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Church. There was a Sunday School held at the old school house, and had been at times for several years. This summer the Church invited it to be held in the meeting house.

      March 25th, 1854, Elder N. C. Peitit was called to preach for the Church on the 4th Sunday in each month for 9 months.

      May 27th, 1854. — Eld. J. M. Jolly waa invited to preach for the Church one Sabbath in each month. He, being present, declined for reasons not given.

      January 27th, 1855. — The Church again called Eld. J. M. Jolly to preach on the third Sunday in each month. He, being present, accepted the call.

      February 24th. 1855. — The Church voted unanimously to ordain J. M. Jolly to the ministry. The officiating ministers were Elder James Vickers, Elder Jesse Beagle and Rev. J. W. [W. J.] Morin, Elder James Vickers preached the ordaining sermon; Jesse Beagle offered the ordaining prayer. Presen­tation of the Bible by W. J. Morin; charge to the Church by James Vickers.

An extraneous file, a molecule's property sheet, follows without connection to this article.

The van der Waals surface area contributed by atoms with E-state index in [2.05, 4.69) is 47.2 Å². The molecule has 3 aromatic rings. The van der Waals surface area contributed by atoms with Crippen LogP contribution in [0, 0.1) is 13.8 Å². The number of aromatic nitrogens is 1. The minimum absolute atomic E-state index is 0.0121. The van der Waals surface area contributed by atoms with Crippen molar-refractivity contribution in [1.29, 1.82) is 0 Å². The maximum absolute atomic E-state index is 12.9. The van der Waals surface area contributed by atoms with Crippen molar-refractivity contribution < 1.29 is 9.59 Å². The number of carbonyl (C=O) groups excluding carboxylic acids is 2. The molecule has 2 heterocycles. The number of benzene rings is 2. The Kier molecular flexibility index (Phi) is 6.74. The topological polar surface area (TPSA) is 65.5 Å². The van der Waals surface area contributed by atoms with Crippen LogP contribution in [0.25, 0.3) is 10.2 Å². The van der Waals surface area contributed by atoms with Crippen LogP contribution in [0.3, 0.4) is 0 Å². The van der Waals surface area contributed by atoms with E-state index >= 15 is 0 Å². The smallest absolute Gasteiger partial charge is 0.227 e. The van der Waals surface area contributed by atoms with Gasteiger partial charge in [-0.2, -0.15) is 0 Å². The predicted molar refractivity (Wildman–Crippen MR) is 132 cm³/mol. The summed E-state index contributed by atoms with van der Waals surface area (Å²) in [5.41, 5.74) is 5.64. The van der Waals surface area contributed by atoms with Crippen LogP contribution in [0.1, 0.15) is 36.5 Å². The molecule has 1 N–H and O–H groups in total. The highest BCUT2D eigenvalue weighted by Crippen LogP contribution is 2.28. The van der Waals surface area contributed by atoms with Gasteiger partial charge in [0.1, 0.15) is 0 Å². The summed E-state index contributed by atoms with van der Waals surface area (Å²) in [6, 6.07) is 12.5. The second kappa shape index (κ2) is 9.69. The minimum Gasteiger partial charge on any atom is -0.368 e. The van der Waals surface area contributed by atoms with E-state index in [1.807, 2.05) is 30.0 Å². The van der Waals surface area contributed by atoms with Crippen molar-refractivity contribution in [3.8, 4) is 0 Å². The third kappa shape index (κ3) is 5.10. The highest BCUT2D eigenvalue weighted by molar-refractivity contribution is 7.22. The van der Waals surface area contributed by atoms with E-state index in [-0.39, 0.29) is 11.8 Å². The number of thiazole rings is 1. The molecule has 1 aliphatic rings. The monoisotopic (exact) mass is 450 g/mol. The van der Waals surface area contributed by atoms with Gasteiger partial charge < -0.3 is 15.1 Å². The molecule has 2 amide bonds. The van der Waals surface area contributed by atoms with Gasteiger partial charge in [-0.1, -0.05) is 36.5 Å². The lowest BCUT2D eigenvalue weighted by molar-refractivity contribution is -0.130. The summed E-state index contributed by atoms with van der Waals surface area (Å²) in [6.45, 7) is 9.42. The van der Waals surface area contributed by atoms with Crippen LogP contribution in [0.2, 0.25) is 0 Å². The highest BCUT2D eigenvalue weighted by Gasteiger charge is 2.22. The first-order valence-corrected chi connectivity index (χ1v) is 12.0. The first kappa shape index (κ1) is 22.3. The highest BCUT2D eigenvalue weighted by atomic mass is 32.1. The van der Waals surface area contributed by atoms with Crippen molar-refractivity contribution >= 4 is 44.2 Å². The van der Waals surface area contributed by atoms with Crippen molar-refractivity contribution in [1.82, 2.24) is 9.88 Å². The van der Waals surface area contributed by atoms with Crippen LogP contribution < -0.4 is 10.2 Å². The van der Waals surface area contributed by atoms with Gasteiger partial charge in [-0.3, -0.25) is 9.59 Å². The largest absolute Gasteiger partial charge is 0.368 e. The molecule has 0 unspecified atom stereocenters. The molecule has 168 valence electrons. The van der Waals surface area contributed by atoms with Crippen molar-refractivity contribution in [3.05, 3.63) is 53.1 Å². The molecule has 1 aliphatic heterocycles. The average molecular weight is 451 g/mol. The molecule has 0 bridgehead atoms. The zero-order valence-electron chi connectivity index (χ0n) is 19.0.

On the 25th of June, 1857, J. M. Jolley was called to the patoral care of the Church; but for reasons which, to him seemed good, he did not accept the call. December following, Elder W. J. Morin was again called to be pastor and continued this relation until his death. These eighteen years he served the church without any compensation, and did an equal part in defraying expenses of the church. Some individuals gave him small presents; but perhaps not to the amount of twenty-five dollars in the eighteen years.

      June 25th, 1859, Eld. J. M. Jolly was called to be pastor, which relation he sustained with acceptance and success to the present time, 1865, a period of of six years.

      At the same meeting at which J. M. Jolly was called pastor, and to preach on the first and fourth Sundays, T. W. Beagle was called to preach on the second, and G. W. Nelson on the third, and by general consent, but not by an act of the church, Deacon Con Beagle was to preach on the fifth. Dur­ing the six years pastorate there were added to the church about one hundred by baptism.

     The whole number of persons baptized during this period of thirty-two years, is 422.

     This church has, from its constitution, been regarded as among the most prosperous and efficient churches in the Association, and now numerically the largest.


[Part two of this history is here.]

[Campbell County Baptist Association Minutes, 1871, pp. 10-12. This document is from the Northern Kentucky Baptist Association office, Erlanger. - jrd]